If we have open loop gain of 2dB or 3dB what happens if we use this in closed loop (except the gain reduction)..i mean how does gain affect on the output of feedback amplifier.

  • 1
    \$\begingroup\$ The question is not clear for me. Why would you put feedback on an amplifier with so little open loop gain? What would you achieve? \$\endgroup\$ Apr 27 '18 at 9:21
  • \$\begingroup\$ I remember this was actually one of our interview questions awhile back... most new college graduates in analog field have memorized the equations for ideal op-amp in inverting closed-loop gain configuration, but this is just a special case. At sufficiently high frequency, the open-loop gain A decreases significantly enough that the difference between IN+ and IN- becomes non-negligible. If you write out the equations there will be terms like (1/A) which become negligible and terms like (A-1)/A which become unity as A increases. Actual equation depends on the feedback network. \$\endgroup\$
    – MarkU
    Apr 27 '18 at 10:19
  • 1
    \$\begingroup\$ @MarkU I did not understand the term (A-1)/A , how did you get that term? \$\endgroup\$ Apr 27 '18 at 10:32
  • 1
    \$\begingroup\$ The actual effect depends on the feedback network. I wrote the equations for the typical inverting feedback (which you'll recall results in Vo/Vi=-Rf/Ri). Then I assumed finite open-loop gain A, so Vg>gnd, and Vg=(A)(Vo). Write the current equation for Rf and Ri (which have the same current) and substitute Vg=AVo. Solved the equation and got something which becomes Vo/Vi= -Rf/Ri for large enough A: there is a 1/A that drops out to 0 and an (A-1)/A that approaches unity. For a different feedback network circuit, the equation will be different. \$\endgroup\$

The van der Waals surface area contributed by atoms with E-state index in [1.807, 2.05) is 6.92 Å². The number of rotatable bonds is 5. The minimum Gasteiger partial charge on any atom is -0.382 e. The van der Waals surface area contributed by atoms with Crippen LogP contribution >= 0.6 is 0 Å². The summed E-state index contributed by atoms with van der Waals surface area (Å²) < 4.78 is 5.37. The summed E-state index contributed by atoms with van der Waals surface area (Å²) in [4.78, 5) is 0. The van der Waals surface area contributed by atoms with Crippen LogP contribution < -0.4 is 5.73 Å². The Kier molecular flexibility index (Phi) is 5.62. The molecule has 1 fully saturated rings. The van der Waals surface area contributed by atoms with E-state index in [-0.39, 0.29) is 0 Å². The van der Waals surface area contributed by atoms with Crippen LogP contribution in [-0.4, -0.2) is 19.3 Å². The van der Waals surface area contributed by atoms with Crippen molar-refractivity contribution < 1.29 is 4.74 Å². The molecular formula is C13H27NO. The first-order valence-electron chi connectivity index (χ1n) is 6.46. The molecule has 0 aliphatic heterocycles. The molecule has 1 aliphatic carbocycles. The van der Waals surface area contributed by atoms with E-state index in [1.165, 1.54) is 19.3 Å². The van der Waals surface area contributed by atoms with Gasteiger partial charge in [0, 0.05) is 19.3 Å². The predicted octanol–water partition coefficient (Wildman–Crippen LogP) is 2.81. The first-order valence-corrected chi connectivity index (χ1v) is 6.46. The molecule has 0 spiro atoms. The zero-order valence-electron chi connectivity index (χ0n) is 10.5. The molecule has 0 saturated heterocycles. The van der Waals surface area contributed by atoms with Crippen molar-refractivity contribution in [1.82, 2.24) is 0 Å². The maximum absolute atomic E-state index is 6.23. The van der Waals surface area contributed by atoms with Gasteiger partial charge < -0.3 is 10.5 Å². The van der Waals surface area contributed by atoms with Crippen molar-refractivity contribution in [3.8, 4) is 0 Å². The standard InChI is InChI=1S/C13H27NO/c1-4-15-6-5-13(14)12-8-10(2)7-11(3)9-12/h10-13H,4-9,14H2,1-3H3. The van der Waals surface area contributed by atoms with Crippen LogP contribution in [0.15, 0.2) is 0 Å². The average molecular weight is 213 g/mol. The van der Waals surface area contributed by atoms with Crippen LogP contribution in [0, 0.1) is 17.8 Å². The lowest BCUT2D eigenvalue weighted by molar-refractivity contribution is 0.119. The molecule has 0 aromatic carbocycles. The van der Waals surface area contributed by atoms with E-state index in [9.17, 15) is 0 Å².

– MarkU
    Apr 27 '18 at 20:06

If we have open loop gain of 2dB or 3dB what happens if we use this in closed loop

enter image description here

Rearranging... Y = G(X - Y) therefore Y(1 + G) = G.X

So \$\dfrac{Y}{X} = \dfrac{G}{1+G}\$

If G is 2 dB (1.26 in real numbers), the net gain is 0.558.

If G was large, the net gain would be close to unity.

  • \$\begingroup\$ I have said already except the gain reduction how will this low gain(0.558) affect the output response of the block included above \$\endgroup\$ Apr 27 '18 at 9:57
  • 1
    \$\begingroup\$ What do you mean by "output response"? My diagram is clear and theoretical - it is fixed in gain across all frequencies. If you want to include such things as frequency response, slew rate limiting, noise and errors, then you need to do some research and ask a sensible question. \$\endgroup\$
    – Andy aka
    Apr 27 '18 at 10:02
  • \$\begingroup\$ will the lower gain makes output to oscillate? \$\endgroup\$ Apr 27 '18 at 10:06

Your Answer

By clicking “Post Your Answer”, you agree to our terms of service, privacy policy and cookie policy

Not the answer you're looking for? Browse other questions tagged or ask your own question.